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"Nein, du darfst das nicht sehen."

Translation:No, you may not see that.

July 16, 2014



In this sentence, is the sense of "may" conditional, ("You might not be able to see it") or imperative ("you are not allowed to see it"). As an isolated sentence, it is ambiguous in English. Is it also ambiguous in German?


No. The German can only mean "you are not allowed to see it" -- dürfen = to be allowed to, "to may".

For "You may not see it (= it's possible that you don't see it)" I'd say Du siehst es vielleicht nicht or Eventuell siehst du es nicht.

And for "You may not see it, but it's still there", one possibility is Du magst es nicht sehen, aber es ist dennoch da. mögen nowadays usually means "to like" but the original meaning "it's possible" that the English "may" still has is still used in some circumstances such as this one.


As usual, a very clear answer - thank you! Another question - I drive a lot, so have "dead time" that I want to fill usefully. I would like to get a CD or mp3 collection of simple stories, nursery rhymes in German - anything - that is simple and understandable to which I can listen to improve my vocablary, etc.. Any suggestions?


How about nachrichtenleicht -- news in simple language with short sentences etc.? I have no experience with them myself but have heard them recommended before. They have a podcast page: http://www.nachrichtenleicht.de/podcast-nachrichtenleicht.2134.de.html


In Australia (but it's on the internet) they have a radio program in German run by the Special Broadcasting Service. It's not very simple German but not that hard either.

Google for sbs german or go to https://www.sbs.com.au/yourlanguage/german

You'll also get a bit of info on Australia and what some Germans are doing in Australia so might be of interest to German travellers.

I haven't listened lately but they sometimes had a section teaching you Australian slang (Strine) terms which was quite amusing so you'd learn Strine and German at the same time.

You can download an sbs app too. I would sometimes just start it off before driving.


Vielen Dank (oder danke schön? welches?). Ich werde es versuchen.


Both are fine :)

[deactivated user]

    is here someone responsible who REALLY can speak german? man, the incorrectness and errors are driving me mad :(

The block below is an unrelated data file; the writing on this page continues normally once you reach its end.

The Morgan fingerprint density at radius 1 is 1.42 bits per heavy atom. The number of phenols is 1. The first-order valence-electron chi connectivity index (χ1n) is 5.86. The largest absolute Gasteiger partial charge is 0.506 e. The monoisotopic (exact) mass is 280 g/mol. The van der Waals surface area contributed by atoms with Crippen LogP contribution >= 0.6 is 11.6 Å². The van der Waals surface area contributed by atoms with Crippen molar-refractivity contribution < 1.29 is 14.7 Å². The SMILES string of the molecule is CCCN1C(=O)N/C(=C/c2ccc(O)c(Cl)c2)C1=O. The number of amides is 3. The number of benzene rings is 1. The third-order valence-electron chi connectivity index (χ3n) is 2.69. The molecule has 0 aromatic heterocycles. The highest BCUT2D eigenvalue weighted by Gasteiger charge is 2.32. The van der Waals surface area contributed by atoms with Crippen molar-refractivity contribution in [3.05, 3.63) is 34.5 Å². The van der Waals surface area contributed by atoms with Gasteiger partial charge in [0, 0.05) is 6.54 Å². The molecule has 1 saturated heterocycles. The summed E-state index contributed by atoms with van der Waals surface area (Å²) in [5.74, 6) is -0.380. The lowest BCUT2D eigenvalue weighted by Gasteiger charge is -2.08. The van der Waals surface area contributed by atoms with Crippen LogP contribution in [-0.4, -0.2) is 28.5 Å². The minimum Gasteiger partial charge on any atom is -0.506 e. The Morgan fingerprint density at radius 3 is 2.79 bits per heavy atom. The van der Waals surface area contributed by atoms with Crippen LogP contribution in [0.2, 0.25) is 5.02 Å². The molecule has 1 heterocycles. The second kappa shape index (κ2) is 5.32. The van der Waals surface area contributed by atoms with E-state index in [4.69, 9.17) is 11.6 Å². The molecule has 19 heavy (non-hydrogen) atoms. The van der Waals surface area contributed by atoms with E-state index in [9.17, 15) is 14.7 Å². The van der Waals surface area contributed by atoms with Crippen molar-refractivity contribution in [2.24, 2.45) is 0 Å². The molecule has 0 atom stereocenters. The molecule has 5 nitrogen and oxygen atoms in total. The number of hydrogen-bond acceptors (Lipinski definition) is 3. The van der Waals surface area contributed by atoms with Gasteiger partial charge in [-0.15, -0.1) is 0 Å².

In the Tips & Notes, Duo states that "darfen...nicht" translates to "must not" (and says that "müssen...nicht" means "do not have to"). So why is "you must not see that" not an accepted answer here?


    The basic meaning of dürfen is "be allowed".

    "to see" is more an involuntary or passive action, so "you may not see that" seems more appropriate to me, whereas with a voluntary action such as, say, opening a box, both "you may not do that" and "you must not do that" are possible translations of du darfst die Schachtel nicht öffnen.

    I suppose "you must not see that" is not completely wrong, though, so I'll add it.


    Should "No, you may not see it" be accepted? It is not currently, I know that "es" is it and "das" is that but just curious if this is one of those that would require context to know for sure.


    This course generally keeps es/it and das/that pretty strictly separated.


    Okay, thanks for the reply


    I put "no you may not see", marked wrong. This kind of implied indirect object seems equivalent to me to "no you may not see that", when "may" is used in terms of permission.


    Reporting it for giving "No, you cannot see that" as incorrect.


    Well, there is a difference between "can" and "may", a pretty big one, IMO. The same goes for "dürfen" and "können" in German.


    Yes, I realised that with further examples. I think I was confused because duo gave one of the meanings of dürfen as "can".


    Well, yeah. Colloquially they are sometimes used interchangeably, in both languages, so it is no wonder that it is listed there. In some sentences using them "wrong" does not sound that wrong and in some it sounds really weird. So better to stay on the safe side, if not totally sure :)


    But I am learning from the previous examples of the DL itself...


    And you just learned how you cannot always translate "dürfen" to "can" ;)

    See, DL works! :D


    It reminds me an argument/discussion/debate I had with a friend about the "real meaning" of "must". It was during elementary school.


    I translated as you..."No, I cannot see that"...because the same reason...

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